Tomatoes and Avocados or Olive Oil – Science has proven that lycopene is fat soluble. As a result, consuming healthy fats with tomatoes increases your body’s absorption rate of the lycopene. According to a study from Ohio State University, when tomatoes are eaten along with avocados or olive oil, the body’s absorption of lycopene is increased up to 15 times. In addition, in 2000, a study in Free Radical Biology and Medicine revealed that, when people consumed tomato products with extra-virgin olive oil versus sunflower oil, researchers discovered that olive oil raised the antioxidant activity of the lycopene in tomatoes. However, consuming sunflower oil produced no effect.
Try these simple recipes:
- Food.com’s Simple Tomato and Avocado Salad
- Add tomatoes and avocado to your salad or use olive oil in your dressings
- Roast or sauté tomatoes with onion and red bell pepper and a little olive oil, garlic, Italian herbs and sea salt. Once cooked, blend in a food processor or blender until the desired consistency then serve over pasta or your favorite grain. Ta da! You’ve got a delicious, high powered nutritious sauce to go with your meal.
Next time you go grocery shopping, don’t forget your tomatoes.
Last month, I wrote about food synergy, how healing through food is not about obtaining large amounts of any single nutrient, but how whole plant-based foods provides a complex mix of nutrients that work together synergistically within your body to create powerful health benefits we have yet to understand. My next series of blogs are going to take this concept one step further by looking at how specific food combinations enhance the nutrient potency of your meal and the bioavailability of those nutrients.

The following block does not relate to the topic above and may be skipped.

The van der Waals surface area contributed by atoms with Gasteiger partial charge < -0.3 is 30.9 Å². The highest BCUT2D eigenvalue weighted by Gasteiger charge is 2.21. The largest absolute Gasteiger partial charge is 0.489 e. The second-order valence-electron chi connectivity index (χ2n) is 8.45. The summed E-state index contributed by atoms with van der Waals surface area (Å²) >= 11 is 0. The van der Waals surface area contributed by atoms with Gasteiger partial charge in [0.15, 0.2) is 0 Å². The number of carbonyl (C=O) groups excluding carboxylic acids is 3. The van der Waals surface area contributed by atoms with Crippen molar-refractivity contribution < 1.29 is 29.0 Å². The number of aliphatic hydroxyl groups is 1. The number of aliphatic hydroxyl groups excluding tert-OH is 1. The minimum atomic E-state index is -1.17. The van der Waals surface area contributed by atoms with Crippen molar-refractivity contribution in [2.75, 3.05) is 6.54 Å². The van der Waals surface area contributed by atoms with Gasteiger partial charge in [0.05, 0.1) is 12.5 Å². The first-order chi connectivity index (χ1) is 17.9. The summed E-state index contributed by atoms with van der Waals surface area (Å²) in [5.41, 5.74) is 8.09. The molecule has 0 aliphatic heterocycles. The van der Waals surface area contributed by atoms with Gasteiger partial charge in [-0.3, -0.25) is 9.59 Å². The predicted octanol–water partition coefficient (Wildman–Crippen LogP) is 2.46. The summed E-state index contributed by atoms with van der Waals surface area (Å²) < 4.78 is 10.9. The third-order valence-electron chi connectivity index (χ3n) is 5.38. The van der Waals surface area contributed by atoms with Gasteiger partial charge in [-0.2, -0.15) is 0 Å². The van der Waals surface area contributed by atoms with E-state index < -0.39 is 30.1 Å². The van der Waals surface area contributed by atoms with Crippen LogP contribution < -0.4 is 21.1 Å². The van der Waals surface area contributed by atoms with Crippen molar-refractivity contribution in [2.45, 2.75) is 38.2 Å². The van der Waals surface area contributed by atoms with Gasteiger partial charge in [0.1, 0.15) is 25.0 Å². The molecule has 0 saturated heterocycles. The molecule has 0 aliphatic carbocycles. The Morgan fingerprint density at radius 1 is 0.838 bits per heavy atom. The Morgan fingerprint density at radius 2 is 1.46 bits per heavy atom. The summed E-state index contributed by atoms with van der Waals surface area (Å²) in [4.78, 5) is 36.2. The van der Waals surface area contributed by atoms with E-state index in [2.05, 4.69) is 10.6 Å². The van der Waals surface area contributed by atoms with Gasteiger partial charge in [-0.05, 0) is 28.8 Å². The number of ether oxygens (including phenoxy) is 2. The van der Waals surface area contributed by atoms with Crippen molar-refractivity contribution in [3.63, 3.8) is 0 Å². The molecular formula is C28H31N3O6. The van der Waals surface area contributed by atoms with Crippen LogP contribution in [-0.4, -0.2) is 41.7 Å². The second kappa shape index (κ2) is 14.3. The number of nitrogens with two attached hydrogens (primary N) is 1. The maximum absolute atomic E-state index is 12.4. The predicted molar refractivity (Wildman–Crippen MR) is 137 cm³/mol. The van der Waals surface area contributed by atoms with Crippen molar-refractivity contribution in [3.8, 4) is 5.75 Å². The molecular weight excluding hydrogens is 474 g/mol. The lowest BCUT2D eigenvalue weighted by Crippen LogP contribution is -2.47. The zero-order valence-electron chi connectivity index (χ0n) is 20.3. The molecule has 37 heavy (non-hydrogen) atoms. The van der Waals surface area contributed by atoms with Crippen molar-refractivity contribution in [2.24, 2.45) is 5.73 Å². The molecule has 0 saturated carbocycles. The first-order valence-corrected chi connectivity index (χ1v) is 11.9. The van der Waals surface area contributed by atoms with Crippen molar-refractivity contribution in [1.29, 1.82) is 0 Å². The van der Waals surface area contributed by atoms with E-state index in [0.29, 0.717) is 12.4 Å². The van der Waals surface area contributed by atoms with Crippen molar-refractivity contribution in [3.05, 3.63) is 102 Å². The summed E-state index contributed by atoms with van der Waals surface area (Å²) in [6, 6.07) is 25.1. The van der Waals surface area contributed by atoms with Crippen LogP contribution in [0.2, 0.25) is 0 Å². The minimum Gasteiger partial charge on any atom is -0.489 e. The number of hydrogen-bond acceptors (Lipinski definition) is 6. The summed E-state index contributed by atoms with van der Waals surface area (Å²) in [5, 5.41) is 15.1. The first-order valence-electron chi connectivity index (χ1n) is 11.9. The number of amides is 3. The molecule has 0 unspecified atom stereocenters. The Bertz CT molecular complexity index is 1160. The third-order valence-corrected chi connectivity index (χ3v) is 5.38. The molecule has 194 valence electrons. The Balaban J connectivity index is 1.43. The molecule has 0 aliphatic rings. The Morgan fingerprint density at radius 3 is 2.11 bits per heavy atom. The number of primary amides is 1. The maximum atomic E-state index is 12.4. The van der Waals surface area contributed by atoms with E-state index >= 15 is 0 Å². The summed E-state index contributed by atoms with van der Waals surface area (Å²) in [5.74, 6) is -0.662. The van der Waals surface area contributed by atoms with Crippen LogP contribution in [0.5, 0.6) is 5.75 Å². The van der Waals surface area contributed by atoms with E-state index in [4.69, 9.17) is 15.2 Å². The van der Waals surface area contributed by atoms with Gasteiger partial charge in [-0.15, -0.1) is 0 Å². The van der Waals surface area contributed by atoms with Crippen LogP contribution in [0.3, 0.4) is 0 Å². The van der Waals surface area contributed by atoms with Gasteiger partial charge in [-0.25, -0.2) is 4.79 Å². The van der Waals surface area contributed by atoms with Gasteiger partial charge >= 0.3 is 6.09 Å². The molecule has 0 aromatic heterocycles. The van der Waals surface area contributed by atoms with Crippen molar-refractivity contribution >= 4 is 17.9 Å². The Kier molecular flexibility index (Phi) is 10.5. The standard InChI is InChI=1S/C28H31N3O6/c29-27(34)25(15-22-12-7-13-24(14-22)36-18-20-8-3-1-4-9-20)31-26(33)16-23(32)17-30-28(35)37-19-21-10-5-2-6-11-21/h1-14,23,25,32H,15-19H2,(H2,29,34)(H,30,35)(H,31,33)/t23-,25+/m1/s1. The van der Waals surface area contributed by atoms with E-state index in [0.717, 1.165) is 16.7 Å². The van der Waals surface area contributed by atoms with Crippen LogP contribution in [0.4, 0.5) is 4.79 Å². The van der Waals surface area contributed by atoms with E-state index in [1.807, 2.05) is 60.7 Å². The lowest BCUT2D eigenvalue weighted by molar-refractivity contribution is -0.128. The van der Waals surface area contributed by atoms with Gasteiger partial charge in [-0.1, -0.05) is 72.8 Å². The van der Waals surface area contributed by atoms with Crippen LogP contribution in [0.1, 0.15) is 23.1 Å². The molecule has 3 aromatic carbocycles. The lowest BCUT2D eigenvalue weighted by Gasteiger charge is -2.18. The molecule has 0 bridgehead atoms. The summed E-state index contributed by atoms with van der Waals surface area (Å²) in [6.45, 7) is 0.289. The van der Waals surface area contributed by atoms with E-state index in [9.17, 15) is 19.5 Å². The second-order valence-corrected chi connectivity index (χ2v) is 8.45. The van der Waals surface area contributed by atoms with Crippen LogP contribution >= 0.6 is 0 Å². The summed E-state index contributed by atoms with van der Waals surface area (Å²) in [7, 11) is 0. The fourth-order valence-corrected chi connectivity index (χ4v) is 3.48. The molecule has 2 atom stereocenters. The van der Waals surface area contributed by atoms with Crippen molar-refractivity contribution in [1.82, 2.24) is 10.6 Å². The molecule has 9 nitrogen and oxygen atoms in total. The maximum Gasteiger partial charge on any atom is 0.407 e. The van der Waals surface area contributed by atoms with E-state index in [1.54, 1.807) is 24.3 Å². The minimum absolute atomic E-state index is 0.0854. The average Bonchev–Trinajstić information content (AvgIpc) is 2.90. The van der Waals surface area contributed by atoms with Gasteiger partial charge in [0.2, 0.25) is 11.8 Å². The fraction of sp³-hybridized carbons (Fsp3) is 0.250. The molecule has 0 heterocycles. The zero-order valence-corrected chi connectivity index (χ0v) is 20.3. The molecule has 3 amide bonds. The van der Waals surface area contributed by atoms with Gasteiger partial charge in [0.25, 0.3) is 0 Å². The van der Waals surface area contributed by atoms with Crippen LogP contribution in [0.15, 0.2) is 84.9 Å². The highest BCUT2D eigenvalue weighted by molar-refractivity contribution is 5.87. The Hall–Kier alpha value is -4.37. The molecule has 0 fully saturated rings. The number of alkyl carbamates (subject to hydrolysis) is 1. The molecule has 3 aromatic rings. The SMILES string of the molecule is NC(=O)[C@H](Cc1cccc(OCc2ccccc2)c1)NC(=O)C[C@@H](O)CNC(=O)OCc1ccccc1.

Today, I’m going to focus on lemons. On their own, lemons contain many nutrients that boost the immune system and fight infection: citric acid, calcium, magnesium, Vitamin C, bioflavonoids, pectin, and limonene. They provide strong antibacterial and antiviral properties, as well as act as a digestive aid and liver cleanser. Lemons are also alkaline which helps balance your body’s pH, protecting you from inflammation and disease. When eaten with specific other foods, lemons are a wonderful example of food synergy as they enhance nutrient absorption and potency. Take a look at these powerful food combinations: (more…)
Food Synergy describes the way whole food, when consumed, provides a complex mixture of nutrients that work together in combination with your body to create powerful health benefits.